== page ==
the Contracting Carrier (1961) (the Guadalajara Convention),
, (retrieved 26 September 2011).
Convention for the Unification of Certain Rules for International Carriage by Air (1999)
(the Montreal Convention), (retrieved 26 September 2011).

Topic 4:

John Mo, International Commercial Law (4th ed, 2009) 534.
31 John Mo, International Commercial Law (4th ed, 2009) 535.
32 John Mo, International Commercial Law (4th ed, 2009) 535.
33 John Mo, International Commercial Law (4th ed, 2009) 535.
34 John Mo, International Commercial Law (4th ed, 2009) 536.
35 John Mo, International Commercial Law (4th ed, 2009) 536
Robin Burnett and Vivienne Bath, Law of International Business in Australasia (2009) Ch 3.
John Mo, International Commercial Law (4th ed, 2009) Ch 5.

Topic 5:

Access the following readings via the websites:
‘Understanding the WTO’, on the WTO web site:
,
(retrieved 26 September 2011).
‘Organisational Chart’, on the WTO web site:
,
(retrieved 26 September 2011).
The GATT, GATS and TRIPS, all available from the WTO web site’s ‘Legal Texts’ page:
,
(retrieved 26 September 2011).
Final Act Embodying the Results of the Uruguay Round of Multilateral Trade
Negotiations, on the WTO web site:
,
(retrieved 26 September 2011).
Agreement Establishing the World Trade Organization, on the WTO web site:

(retrieved 26 September 2011).
‘WTO Panel Process’, on the WTO web site:
,
(retrieved 26 September 2011).
WTO
‘Australia and the World Trade Organization’, Department of Foreign Affairs and Trade:
,
(retrieved 26 September 2011).
Bretton Woods Project, ,
(retrieved 26 September 2011).
Robin Burnett and Vivienne Bath, Law of International Business in Australasia (2009)
Ch 6.
John H Jackson, The World Trade Organization: Constitution and Jurisprudence
(1998).
European Union
Robin Burnett and Vivienne Bath, Law of International Business in Australasia (2009)
Ch 6.
EUR-Lex: European Union Law, ,
(retrieved 26 September 2011).
European Community Law, Cavendish Law Cards (2nd ed, 2000).
APEC
Asia Pacific Economic Cooperation, DFAT: ,
(retrieved 26 September 2011).
ANZCER
‘Vaile to Meet USTR on Free Trade Agreement’, Department of Foreign Affairs and
Trade, Press Release (11 September 2001)
,
(retrieved 26 September 2011).
Robin Burnett and Vivienne Bath, Law of International Business in Australasia (2009)
Ch 6.
NAFTA
M Rafiqul Islam, International Trade Law (1999) Ch 3.
Robin Burnett and Vivienne Bath, Law of International Business in Australasia (2009)
Ch 6.

Topic 6 :

United Nations Conference on Trade and Development, ‘Foreign Portfolio Investment (FPI)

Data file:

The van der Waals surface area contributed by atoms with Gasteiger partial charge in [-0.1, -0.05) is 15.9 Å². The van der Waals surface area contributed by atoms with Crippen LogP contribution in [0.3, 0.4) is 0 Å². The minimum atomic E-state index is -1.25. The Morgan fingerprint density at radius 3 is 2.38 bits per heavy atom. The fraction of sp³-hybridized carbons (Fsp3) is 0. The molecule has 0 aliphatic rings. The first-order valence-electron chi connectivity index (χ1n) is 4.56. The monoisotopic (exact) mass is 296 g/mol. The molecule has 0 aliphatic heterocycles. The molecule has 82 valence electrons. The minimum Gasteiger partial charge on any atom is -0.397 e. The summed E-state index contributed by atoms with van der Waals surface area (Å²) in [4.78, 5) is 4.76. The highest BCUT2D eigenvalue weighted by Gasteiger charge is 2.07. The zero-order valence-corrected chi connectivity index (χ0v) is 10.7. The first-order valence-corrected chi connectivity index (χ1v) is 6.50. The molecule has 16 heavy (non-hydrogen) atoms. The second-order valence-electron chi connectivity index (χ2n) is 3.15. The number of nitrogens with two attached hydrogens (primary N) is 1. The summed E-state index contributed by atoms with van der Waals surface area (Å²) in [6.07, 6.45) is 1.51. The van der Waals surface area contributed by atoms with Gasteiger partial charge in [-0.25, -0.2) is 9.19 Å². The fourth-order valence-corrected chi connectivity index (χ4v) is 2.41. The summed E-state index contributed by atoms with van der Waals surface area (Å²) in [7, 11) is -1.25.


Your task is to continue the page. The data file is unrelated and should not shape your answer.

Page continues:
and Foreign Direct Investment (FDI): Characteristics, Similarities, Complementarities
and Differences, Policy Implications and Development Impact’ (1999),
, (retrieved 26 September 2011).
Foreign Investment Review Board, ‘Australia’s Foreign Investment Policy’ (January 2011),
, (retrieved 26 September 2011).
Magnus Blomstrom and Ari Kokko, ‘How Foreign Investment Affects Host Countries’
(World Bank Policy Research Working Paper 1745, 1997),
,
(retrieved 26 September 2011).
Foreign Investment Review Board, Annual Report 2009–10 (2011),
, (retrieved 26 September 2011).
Agreement on Trade-Related Investment Measures (1994) (the TRIMS Agreement),
,
(retrieved 26 September 2011).
Declaration on International Investment and Multinational Enterprises,
, (retrieved 26 September 2011).

Topic 7:

School of International Arbitration, ‘2010 International Arbitration Survey: Choices in International Arbitration’ (2010) International Arbitration Study 2010 , (retrieved 26 September 2011).
School of International Arbitration, ‘International Arbitration: Corporate Attitudes and Practices 2008’ (2008) 2008 International Arbitration Study , (retrieved 26 September 2011).
School of International Arbitration, ‘International Arbitration: Corporate Attitudes and Practices 2006’ (2006) 2006 International Arbitration Study , (retrieved 26 September 2011).
Model Law on International Commercial Arbitration (1985), , (retrieved 26 September 2011).
Model Law on International Commercial Arbitration (1985, as amended in 2006), , (retrieved 26 September 2011).
ACICA Rules (2005), , (retrieved 26 September 2011).
Convention on the Recognition and Enforcement of Foreign Arbitral Awards (1958) (the New York Convention), , (retrieved 26 September 2011).

Dear writer
please make it simple and clear as English for Second Languge, and please in Uk style not in American words.